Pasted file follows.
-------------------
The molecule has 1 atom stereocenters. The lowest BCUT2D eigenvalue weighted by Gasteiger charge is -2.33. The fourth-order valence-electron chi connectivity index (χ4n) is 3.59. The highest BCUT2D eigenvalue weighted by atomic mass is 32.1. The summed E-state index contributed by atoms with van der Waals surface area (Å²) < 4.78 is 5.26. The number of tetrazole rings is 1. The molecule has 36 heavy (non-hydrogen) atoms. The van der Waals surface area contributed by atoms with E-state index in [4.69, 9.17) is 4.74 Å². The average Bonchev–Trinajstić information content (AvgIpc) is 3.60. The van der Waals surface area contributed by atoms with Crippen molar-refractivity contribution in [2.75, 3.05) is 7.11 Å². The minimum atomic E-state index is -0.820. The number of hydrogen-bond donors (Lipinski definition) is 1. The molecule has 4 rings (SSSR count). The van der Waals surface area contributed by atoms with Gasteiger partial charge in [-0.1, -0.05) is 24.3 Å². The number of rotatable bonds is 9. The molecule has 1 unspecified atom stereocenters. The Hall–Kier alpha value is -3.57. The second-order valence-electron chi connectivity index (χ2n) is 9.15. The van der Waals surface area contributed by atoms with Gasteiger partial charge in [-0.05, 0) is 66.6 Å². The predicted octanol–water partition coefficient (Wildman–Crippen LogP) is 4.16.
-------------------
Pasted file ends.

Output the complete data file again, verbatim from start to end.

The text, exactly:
The molecule has 1 atom stereocenters. The lowest BCUT2D eigenvalue weighted by Gasteiger charge is -2.33. The fourth-order valence-electron chi connectivity index (χ4n) is 3.59. The highest BCUT2D eigenvalue weighted by atomic mass is 32.1. The summed E-state index contributed by atoms with van der Waals surface area (Å²) < 4.78 is 5.26. The number of tetrazole rings is 1. The molecule has 36 heavy (non-hydrogen) atoms. The van der Waals surface area contributed by atoms with E-state index in [4.69, 9.17) is 4.74 Å². The average Bonchev–Trinajstić information content (AvgIpc) is 3.60. The van der Waals surface area contributed by atoms with Crippen molar-refractivity contribution in [2.75, 3.05) is 7.11 Å². The minimum atomic E-state index is -0.820. The number of hydrogen-bond donors (Lipinski definition) is 1. The molecule has 4 rings (SSSR count). The van der Waals surface area contributed by atoms with Gasteiger partial charge in [-0.1, -0.05) is 24.3 Å². The number of rotatable bonds is 9. The molecule has 1 unspecified atom stereocenters. The Hall–Kier alpha value is -3.57. The second-order valence-electron chi connectivity index (χ2n) is 9.15. The van der Waals surface area contributed by atoms with Gasteiger partial charge in [-0.05, 0) is 66.6 Å². The predicted octanol–water partition coefficient (Wildman–Crippen LogP) is 4.16.